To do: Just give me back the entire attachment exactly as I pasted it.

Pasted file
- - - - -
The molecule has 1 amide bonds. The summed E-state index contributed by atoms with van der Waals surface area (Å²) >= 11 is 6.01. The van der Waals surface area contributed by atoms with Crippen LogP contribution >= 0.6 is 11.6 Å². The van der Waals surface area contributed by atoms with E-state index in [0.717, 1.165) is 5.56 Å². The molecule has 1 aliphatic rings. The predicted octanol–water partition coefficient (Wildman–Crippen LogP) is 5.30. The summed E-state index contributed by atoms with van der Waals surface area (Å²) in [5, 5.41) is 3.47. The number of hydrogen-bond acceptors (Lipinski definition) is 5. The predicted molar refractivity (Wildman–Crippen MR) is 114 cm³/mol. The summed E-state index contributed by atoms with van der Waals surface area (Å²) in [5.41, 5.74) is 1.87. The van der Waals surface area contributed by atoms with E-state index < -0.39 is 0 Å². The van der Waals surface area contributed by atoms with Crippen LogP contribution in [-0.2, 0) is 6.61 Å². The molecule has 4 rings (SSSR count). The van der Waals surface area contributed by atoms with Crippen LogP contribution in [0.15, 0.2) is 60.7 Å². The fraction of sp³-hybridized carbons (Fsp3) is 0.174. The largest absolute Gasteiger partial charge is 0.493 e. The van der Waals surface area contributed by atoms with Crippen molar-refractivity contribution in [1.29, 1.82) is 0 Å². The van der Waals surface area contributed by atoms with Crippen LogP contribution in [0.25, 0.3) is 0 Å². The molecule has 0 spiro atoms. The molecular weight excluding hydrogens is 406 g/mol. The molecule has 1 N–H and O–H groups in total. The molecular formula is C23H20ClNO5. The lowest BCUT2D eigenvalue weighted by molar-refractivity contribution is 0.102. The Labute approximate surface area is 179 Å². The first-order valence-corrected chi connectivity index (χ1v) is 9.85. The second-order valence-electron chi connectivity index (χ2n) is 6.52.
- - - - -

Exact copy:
The molecule has 1 amide bonds. The summed E-state index contributed by atoms with van der Waals surface area (Å²) >= 11 is 6.01. The van der Waals surface area contributed by atoms with Crippen LogP contribution >= 0.6 is 11.6 Å². The van der Waals surface area contributed by atoms with E-state index in [0.717, 1.165) is 5.56 Å². The molecule has 1 aliphatic rings. The predicted octanol–water partition coefficient (Wildman–Crippen LogP) is 5.30. The summed E-state index contributed by atoms with van der Waals surface area (Å²) in [5, 5.41) is 3.47. The number of hydrogen-bond acceptors (Lipinski definition) is 5. The predicted molar refractivity (Wildman–Crippen MR) is 114 cm³/mol. The summed E-state index contributed by atoms with van der Waals surface area (Å²) in [5.41, 5.74) is 1.87. The van der Waals surface area contributed by atoms with E-state index < -0.39 is 0 Å². The van der Waals surface area contributed by atoms with Crippen LogP contribution in [-0.2, 0) is 6.61 Å². The molecule has 4 rings (SSSR count). The van der Waals surface area contributed by atoms with Crippen LogP contribution in [0.15, 0.2) is 60.7 Å². The fraction of sp³-hybridized carbons (Fsp3) is 0.174. The largest absolute Gasteiger partial charge is 0.493 e. The van der Waals surface area contributed by atoms with Crippen molar-refractivity contribution in [1.29, 1.82) is 0 Å². The van der Waals surface area contributed by atoms with Crippen LogP contribution in [0.25, 0.3) is 0 Å². The molecule has 0 spiro atoms. The molecular weight excluding hydrogens is 406 g/mol. The molecule has 1 N–H and O–H groups in total. The molecular formula is C23H20ClNO5. The lowest BCUT2D eigenvalue weighted by molar-refractivity contribution is 0.102. The Labute approximate surface area is 179 Å². The first-order valence-corrected chi connectivity index (χ1v) is 9.85. The second-order valence-electron chi connectivity index (χ2n) is 6.52.